As such, the movie overtly follows the template of any other zombie flick release before and after. What distinguishes Mattei's entry is a droll sense of absurdity about the genre and even the filmmaking process in itself. With the use of allegory, recurring motif and underlying subtext, Mattei's perception would be that the military/industrial complex views the indigenous peoples of the island as superfluous to the experiments that they are conducting in their midst, and when they become a problem, seek to dispose of them out of hand rather than attempt to remedy the situation in a humane fashion.
Further emphasizing the disregard held for these citizens is the absurd attempt to contain the problem -- the aforementioned Jeep full of disposable grunts sent out to eliminate evidence of malfeasance, implying the low regard held for both the aboriginals and of the military industrial spear carriers they have sent to certain death.
At times critics have facetiously evoked Jonathan Swift's essay "A Modest Proposal" as being the screenwriter's inspiration, seemingly without seriously considering that that may have indeed been the scribe's influence, and that elements of the film could have intentionally been satirical, if not ironic. Even Italian horror-meisters may know their Swift, and Mattei's point stands as a metaphor for the perils of irresponsible conduct at the fringe of the dystopian Global Village, as the sins of the industrialized nations are soon to be revisited upon their own citizens.
One can view HELL OF THE LIVING DEAD as being almost performance art, a film about cannibalism that wholeheartedly indulges in creative cannibalism at every turn: from over-the-top appropriation of conventions and themes from every sub-genre of Italian horror, to the cannibalizing of Goblin's score from DAWN OF THE DEAD, and on to the reliance on stock footage. However, in one case the use of the stock footage of an aboriginal tribe dancing counterparts with the protagonist's shedding of her clothing before entering the village, representing the shedding of her outsider skin. Which is also served as a nod to his professional dispatch to the outer circles of cinematic hell, a cockeyed roman á clef, if you will.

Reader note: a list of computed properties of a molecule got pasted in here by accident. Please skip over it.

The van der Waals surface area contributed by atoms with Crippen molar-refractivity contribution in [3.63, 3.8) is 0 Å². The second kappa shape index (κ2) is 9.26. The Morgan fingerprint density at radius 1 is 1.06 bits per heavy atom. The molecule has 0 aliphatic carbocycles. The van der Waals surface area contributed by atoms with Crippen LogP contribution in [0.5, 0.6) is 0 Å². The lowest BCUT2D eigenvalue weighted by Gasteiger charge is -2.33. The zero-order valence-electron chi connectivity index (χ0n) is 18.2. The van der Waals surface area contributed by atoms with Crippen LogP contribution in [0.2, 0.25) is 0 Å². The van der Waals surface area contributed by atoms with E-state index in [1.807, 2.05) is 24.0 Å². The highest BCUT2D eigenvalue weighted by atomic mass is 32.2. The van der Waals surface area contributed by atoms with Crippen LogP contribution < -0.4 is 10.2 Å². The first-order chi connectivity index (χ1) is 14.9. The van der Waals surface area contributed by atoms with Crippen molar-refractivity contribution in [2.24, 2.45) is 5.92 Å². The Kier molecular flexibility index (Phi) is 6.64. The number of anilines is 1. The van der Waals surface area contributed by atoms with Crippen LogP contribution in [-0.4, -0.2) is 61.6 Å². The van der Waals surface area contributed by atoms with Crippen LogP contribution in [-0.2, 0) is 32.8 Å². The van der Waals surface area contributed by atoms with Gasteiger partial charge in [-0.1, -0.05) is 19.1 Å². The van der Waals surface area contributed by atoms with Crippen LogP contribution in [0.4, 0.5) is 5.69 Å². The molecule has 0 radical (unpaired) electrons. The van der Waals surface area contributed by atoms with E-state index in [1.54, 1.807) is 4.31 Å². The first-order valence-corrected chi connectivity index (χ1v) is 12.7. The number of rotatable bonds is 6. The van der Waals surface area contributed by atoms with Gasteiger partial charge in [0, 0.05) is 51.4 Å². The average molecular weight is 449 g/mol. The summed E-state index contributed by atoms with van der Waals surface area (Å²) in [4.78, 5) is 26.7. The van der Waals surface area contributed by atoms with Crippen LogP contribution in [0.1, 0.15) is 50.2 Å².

The often derided stock footage itself deserves special note, in that while it is dismissed as padding to bulk up the film's running time, the over-all benefit in that regard would be negligible. Rather, the recurring motif of this transitional technique should be admired as a cost-efficient way of utilizing montage to establish the mise en scène in a manner that imbues a certain cinéma vérité aspect to the proceedings... although it also could be argued that the device is Mattei's homage to Romero's own fondness for utilizing library tracks within the framework of the first two Dead films.
Also of note is Mattei's fondness for situational neo-surrealism that borders on crypto-farce, such as the nonsensical juxtaposition of the top hat and tutu-clad soldier whose swan song is literally "Swanee River" and in essence an evocation the Pantalone stock character of Commedia dell'arte. Absurdities exist on many levels within the film (such as the "cat-gut" visual gag on to the eventual fate of the "media puppet" character), although to claim that some (if not most) were intentional would be to prick the balloon of smugness found hovering over some critics of the film.
And while no one would argue that Mattei didn't deserve the designation as an auteur of the awful, to dismiss him as solely that would be missing the director's underlying recognition and ultimate recantation of the meta-aspects of his oeuvre, and with his death comes the obligation to realign the condescension towards his cinematic signature.